A Vermont-based advocacy group called Strolling of the Heifers (think "Running of the Bulls") has once again compiled its Locavore Index, which ranks states' commitment and access to local foods. Once again, Vermont leads the pack with Maine in second place, New Hampshire third. All six New England states rank in the top twenty.
The group pulls its information from the USDA, the Census Bureau, and LocalHarvest.com:
The index is based on the number of farmers markets, the number of consumer-supported agriculture operations (CSAs), the number of food hubs - all compared on a per-capita basis - plus the percentage of each state's school districts with active Farm-to-School programs.
Statistics are still inexcusably hard to gather, though, according to the group. "We need to do a better job of measuring" local food consumption, founder and executive director Orly Munzing stressed, "if we all agree that growing, buying and eating local foods is good."
To complement the list, Heifers released a list of the top ten reasons to focus on local foods, including strengthening the local economy and increasing tourism, points that are near and dear to the hearts of most Mainers:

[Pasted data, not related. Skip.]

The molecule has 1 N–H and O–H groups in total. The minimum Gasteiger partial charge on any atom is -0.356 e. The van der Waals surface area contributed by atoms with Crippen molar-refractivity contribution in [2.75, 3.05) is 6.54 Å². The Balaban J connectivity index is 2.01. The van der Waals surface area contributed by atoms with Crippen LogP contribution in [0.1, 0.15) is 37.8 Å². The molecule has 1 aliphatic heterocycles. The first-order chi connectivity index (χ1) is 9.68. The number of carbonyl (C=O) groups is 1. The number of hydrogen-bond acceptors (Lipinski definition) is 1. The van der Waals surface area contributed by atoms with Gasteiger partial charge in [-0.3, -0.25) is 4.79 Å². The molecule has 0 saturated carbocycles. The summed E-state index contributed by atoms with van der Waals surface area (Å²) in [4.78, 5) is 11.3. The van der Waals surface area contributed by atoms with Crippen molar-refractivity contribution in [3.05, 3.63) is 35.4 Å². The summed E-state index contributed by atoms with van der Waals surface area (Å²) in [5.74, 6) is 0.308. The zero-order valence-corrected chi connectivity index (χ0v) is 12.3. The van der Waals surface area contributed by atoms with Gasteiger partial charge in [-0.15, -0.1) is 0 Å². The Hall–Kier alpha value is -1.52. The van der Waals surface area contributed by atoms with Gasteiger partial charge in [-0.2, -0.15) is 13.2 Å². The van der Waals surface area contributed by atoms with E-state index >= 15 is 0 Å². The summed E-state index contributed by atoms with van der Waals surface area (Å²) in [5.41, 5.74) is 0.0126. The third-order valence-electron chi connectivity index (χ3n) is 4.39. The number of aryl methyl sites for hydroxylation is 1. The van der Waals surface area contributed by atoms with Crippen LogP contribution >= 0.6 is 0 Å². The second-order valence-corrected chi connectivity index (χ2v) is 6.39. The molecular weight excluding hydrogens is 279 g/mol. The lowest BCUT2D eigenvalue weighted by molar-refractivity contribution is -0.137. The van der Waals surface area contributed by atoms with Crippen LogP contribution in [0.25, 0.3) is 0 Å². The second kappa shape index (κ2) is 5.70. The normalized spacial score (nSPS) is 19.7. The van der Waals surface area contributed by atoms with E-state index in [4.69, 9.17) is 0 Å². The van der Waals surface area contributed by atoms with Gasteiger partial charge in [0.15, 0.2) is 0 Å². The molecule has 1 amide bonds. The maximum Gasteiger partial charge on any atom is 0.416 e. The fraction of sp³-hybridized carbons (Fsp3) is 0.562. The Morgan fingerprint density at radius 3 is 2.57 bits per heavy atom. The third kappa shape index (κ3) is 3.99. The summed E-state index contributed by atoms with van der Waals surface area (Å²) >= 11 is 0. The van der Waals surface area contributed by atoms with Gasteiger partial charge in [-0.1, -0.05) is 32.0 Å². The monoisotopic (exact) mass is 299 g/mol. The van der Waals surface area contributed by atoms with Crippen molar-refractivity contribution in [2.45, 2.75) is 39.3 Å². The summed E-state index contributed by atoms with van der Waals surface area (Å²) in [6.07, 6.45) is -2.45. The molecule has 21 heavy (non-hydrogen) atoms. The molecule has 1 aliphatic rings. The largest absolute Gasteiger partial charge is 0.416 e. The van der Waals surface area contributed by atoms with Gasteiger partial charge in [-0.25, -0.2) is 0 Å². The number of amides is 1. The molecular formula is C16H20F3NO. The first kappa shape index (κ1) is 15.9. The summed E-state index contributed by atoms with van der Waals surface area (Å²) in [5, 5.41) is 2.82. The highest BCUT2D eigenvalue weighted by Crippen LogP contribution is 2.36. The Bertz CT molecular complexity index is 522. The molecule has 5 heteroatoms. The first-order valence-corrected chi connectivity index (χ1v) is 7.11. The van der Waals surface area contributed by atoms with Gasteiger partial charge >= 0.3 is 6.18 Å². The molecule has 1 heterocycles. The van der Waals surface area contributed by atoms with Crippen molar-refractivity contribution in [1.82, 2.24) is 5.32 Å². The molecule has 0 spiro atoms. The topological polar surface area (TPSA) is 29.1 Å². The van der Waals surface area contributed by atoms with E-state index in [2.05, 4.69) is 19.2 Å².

2. Boosts local economy: Food dollars spent at local farms and food producers stay in the local economy, creating more jobs at other local businesses.
8. Attracts tourists: Local foods promote agritourism - farmers markets and opportunities to visit farms and local food producers help draw tourists to a region.
CNN covers the trend as well, placing Portland on its list of seven up-and-coming foodie destinations, which includes cities that "are seeing a growing interest in local food boost the economy—and produc[ing] some seriously tasty eats."
Five Fifty-Five, Hugo's, and Piccolo are highlighted among the "nearly 600 restaurants in the city of 66,000" for their specialization in "fresh, local fare," and Joe Appel of local grocer Rosemont Market explains that "people choose local because it's healthy and supports the local economy."